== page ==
30 Stories in 30 Days
April is Oral, Head & Neck Cancer Awareness month. For the next 4 weeks, we will post stories written by oral cancer survivors, caregivers and friends for our 30 Stories in 30 Days campaign. We hope their perspectives and insight will help others along their journey.
I hadn’t uttered a word in three months. I wasn’t on an extended silent meditation retreat, nor had I taken a spiritual vow of silence. This was a forced muzzle. My speech pathologist, whom I adore, urged patience. It was running razor thin. Three months prior, I had undergone a laryngectomy, a surgery to remove my larynx. The procedure left me without a voice box, and with a hole in my neck through which I’ll breathe until I cease to do so, hopefully a long time from now. During the operation, surgeons implanted a voice prosthesis, but thus far my attempts at speech were futile.
My cancer journey started in 1997 when malignant lymph nodes were found in the right side of my neck. I was 41 years old, married, with children in elementary school, and had just started a boutique documentary production company. I had many reasons to live. But driving home after being diagnosed, the fear that I wouldn’t be around to see my children graduate from middle school enveloped me.
After undergoing a radical neck dissection, a PET scan located the primary tumor: a squamous cell cancer in my tonsil. My radiation oncologist recommended aggressive radiation treatments and was confident about my chance for survival. The radiation regimen was awful in every sense. I had burns outside my neck and inside my throat. I couldn’t keep down even the small amounts of food I was able to swallow. Over the course of seven weeks of radiation treatments and the months that followed, I lost fifty pounds. Cancer treatments had overwhelmed my body and spirit.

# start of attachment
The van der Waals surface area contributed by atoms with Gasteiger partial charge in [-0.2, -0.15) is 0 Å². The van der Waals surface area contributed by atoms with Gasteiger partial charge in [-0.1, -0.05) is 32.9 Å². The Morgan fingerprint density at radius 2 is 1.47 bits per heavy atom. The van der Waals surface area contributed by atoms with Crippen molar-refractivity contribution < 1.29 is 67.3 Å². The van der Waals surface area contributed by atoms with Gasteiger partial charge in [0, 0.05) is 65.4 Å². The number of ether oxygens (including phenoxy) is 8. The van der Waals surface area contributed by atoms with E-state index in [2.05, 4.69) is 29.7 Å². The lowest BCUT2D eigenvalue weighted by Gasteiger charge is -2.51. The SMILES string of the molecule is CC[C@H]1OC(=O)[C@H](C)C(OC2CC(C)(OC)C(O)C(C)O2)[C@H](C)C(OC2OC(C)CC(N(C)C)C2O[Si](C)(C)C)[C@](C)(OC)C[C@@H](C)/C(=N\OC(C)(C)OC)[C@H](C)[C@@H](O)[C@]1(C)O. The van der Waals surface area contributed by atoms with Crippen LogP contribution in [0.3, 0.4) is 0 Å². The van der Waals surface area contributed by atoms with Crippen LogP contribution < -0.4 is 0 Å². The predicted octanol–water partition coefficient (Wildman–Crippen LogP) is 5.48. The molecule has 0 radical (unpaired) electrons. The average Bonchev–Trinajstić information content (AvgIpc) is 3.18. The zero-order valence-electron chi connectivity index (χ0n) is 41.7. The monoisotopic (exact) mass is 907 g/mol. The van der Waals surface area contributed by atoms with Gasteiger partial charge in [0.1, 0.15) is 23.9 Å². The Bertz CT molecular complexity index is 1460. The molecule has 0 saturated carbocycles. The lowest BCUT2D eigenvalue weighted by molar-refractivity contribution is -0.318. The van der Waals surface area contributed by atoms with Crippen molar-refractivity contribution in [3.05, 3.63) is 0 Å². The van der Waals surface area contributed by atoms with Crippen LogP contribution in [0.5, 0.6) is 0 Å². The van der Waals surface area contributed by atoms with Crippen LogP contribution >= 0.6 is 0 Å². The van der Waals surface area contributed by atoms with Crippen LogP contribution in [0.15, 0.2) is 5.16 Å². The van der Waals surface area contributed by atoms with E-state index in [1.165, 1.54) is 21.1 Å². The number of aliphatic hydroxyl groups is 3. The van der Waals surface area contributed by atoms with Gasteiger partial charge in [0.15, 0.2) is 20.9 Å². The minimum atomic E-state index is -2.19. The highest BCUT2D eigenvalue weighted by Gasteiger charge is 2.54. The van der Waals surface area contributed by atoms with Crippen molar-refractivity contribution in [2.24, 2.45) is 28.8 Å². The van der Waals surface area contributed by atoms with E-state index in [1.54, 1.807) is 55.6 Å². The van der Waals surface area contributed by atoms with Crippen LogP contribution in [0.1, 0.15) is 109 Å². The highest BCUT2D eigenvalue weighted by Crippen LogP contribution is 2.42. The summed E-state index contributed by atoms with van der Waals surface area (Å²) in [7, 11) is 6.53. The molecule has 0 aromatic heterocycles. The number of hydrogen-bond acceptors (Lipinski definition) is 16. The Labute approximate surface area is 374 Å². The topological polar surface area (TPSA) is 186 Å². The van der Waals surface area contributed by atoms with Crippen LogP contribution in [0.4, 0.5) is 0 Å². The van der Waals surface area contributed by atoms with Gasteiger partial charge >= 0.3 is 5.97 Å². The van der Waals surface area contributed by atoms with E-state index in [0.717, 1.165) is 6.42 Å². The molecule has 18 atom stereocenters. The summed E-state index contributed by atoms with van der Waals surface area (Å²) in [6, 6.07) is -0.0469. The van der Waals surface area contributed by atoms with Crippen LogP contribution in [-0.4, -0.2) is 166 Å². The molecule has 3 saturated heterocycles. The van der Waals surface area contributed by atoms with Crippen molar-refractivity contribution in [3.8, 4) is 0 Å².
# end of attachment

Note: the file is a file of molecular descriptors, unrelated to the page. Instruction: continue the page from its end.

At my wife Frances’ urging, we ventured to the Cancer Support Community to attend support groups for newly diagnosed cancer patients and their caregivers. I felt afraid and depressed, but I didn’t think I needed help. As with most things in my life, my wife knows best. After a few weeks I still felt fearful, but no longer alone. Every person in the room with me was experiencing the same thing. At times we cried, knowing there’s healing power in shedding tears, then a few moments later we made jokes, knowing that laughter is indeed the best medicine. We mourned our physical and emotional losses, then celebrated the insights we had gained precisely because of those same losses.
Sitting in a room and talking with cancer patients helped me live more fearlessly. I was motivated by group members who, despite being exhausted by cancer treatments, still found tranquility and energy in meditation, exercise, music, yoga and other mindfulness methods. I was also inspired by those who found ways to fully experience life even while tackling a terminal diagnosis. Witnessing the grace these people exhibited led to the development of one of my pet peeves—obituaries that start with a sentence something like this: “After 3 years, Jane Smith lost her battle with cancer…” In my opinion, that sentence incorrectly defines victory and defeat. Eventually, we’re all going to die. The cause could be cancer, or it could be a variety of other illnesses, injuries, or accidents. Usually, we don’t define death as defeat in those cases.